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CHAP. XIV.: Of Judgment. - John Locke, The Works, vol. 2 An Essay concerning Human Understanding Part 2 and Other Writings 
The Works of John Locke in Nine Volumes, (London: Rivington, 1824 12th ed.). Vol. 2.
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Our knowledge being short, we want something else.
§ 1. The understanding faculties being given to man, not barely for speculation, but also for the conduct of his life, man would be at a great loss, if he had nothing to direct him but what has the certainty of true knowledge. For that being very short and scanty, as we have seen, he would be often utterly in the dark, and in most of the actions of his life, perfectly at a stand, had he nothing to guide him in the absence of clear and certain knowledge. He that will not eat, till he has demonstration that it will nourish him; he that will not stir, till he infallibly knows the business he goes about will succeed; will have little else to do, but to sit still and perish.
What use to be made of this twilight state.
§ 2. Therefore as God has set some things in broad day-light; as he has given us some certain knowledge, though limited to a few things in comparison, probably, as a taste of what intellectual creatures are capable of, to excite in us a desire and endeavour after a better state: so in the greatest part of our concernments he has afforded us only the twilight, as I may so say, of probability; suitable, I presume, to that state of mediocrity and probationership, he has been pleased to place us in here; wherein, to check our over-confidence and presumption, we might by every day’s experience be made sensible of our short-sightedness and liableness to errour; the sense whereof might be a constant admonition to us, to spend the days of this our pilgrimage with industry and care, in the search and following of that way, which might lead us to a state of greater perfection: it being highly rational to think, even were revelation silent in the case, that as men employ those talents God has given them here, they shall accordingly receive their rewards at the close of the day, when their sun shall set, and night shall put an end to their labours.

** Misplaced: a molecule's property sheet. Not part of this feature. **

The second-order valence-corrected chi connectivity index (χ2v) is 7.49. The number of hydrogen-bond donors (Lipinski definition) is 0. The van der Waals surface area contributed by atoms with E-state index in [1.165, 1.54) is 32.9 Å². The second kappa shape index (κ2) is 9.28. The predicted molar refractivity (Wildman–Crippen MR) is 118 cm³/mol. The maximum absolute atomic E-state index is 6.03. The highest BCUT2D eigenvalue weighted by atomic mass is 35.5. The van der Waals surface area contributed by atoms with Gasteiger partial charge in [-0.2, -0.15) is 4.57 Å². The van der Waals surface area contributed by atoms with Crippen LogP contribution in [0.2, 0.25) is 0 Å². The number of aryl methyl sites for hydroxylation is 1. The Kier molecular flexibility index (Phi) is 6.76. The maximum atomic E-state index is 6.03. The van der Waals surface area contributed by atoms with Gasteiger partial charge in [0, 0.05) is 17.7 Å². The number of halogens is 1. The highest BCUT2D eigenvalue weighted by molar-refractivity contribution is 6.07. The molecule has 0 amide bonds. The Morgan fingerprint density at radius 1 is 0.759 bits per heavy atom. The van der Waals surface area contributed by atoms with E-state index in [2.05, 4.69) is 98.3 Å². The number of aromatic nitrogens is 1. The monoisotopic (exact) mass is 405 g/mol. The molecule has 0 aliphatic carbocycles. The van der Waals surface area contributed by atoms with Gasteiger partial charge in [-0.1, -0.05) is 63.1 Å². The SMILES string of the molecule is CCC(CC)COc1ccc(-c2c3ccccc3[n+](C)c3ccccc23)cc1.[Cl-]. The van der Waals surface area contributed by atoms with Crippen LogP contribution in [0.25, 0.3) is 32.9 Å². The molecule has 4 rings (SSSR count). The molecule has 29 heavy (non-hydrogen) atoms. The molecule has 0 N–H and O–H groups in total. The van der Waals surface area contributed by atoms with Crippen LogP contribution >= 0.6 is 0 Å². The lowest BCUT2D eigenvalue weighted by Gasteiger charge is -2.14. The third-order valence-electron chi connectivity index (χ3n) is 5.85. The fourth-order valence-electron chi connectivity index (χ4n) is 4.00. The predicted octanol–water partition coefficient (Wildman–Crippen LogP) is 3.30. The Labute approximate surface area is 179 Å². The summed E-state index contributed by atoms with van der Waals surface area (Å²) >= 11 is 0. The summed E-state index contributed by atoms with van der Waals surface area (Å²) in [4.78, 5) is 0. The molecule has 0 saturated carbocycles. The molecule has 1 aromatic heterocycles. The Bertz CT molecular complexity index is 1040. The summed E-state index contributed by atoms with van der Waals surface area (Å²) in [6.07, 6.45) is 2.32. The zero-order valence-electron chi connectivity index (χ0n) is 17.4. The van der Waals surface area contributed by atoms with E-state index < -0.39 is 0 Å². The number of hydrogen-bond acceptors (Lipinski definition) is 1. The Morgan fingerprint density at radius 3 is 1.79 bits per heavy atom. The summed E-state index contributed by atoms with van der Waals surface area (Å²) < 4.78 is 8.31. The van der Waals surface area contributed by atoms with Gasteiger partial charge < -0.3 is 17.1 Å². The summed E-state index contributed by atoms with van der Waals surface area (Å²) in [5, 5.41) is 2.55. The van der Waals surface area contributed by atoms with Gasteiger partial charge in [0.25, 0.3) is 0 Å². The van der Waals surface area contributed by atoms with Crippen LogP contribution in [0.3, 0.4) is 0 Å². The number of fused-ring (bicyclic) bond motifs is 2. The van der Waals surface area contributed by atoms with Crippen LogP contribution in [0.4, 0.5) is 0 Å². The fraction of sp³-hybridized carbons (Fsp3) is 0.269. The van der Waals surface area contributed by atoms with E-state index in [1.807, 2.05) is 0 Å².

Judgment supplies the want of knowledge.
§ 3. The faculty which God has given man to supply the want of clear and certain knowledge, in cases where that cannot be had, is judgment: whereby the mind takes its ideas to agree or disagree; or which is the same, any proposition to be true or false, without perceiving a demonstrative evidence in the proofs. The mind sometimes exercises this judgment out of necessity, where demonstrative proofs and certain knowledge are not to be had; and sometimes out of laziness, unskilfulness, or haste, even where demonstrative and certain proofs are to be had. Men often stay not warily to examine the agreement or disagreement of two ideas, which they are desirous or concerned to know; but either incapable of such attention as is requisite in a long train of gradations, or impatient of delay, lightly cast their eyes on, or wholly pass by the proofs; and so without making out the demonstration, determine of the agreement or disagreement of two ideas, as it were by a view of them as they are at a distance, and take it be the one or the other, as seems most likely to them upon such a loose survey. This faculty of the mind, when it is exercised immediately about things, is called judgment: when about truths delivered in words, is most commonly called assent or dissent: which being the most usual way, wherein the mind has occasion to employ this faculty, I shall under these terms treat of it, as least liable in our language to equivocation.
Judgment is the presuming things to be so, without perceiving it.
§ 4. Thus the mind has two faculties, conversant about truth and falsehood.
First, knowledge, whereby it certainly perceives, and is undoubtedly satisfied of the agreement or disagreement of any ideas.
Secondly, judgment, which is the putting ideas together, or separating them from one another in the mind, when their certain agreement or disagreement is not perceived, but presumed to be so; which is, as the word imports, taken to be so before it certainly appears. And if it so unites, or separates them, as in reality things are, it is right judgment.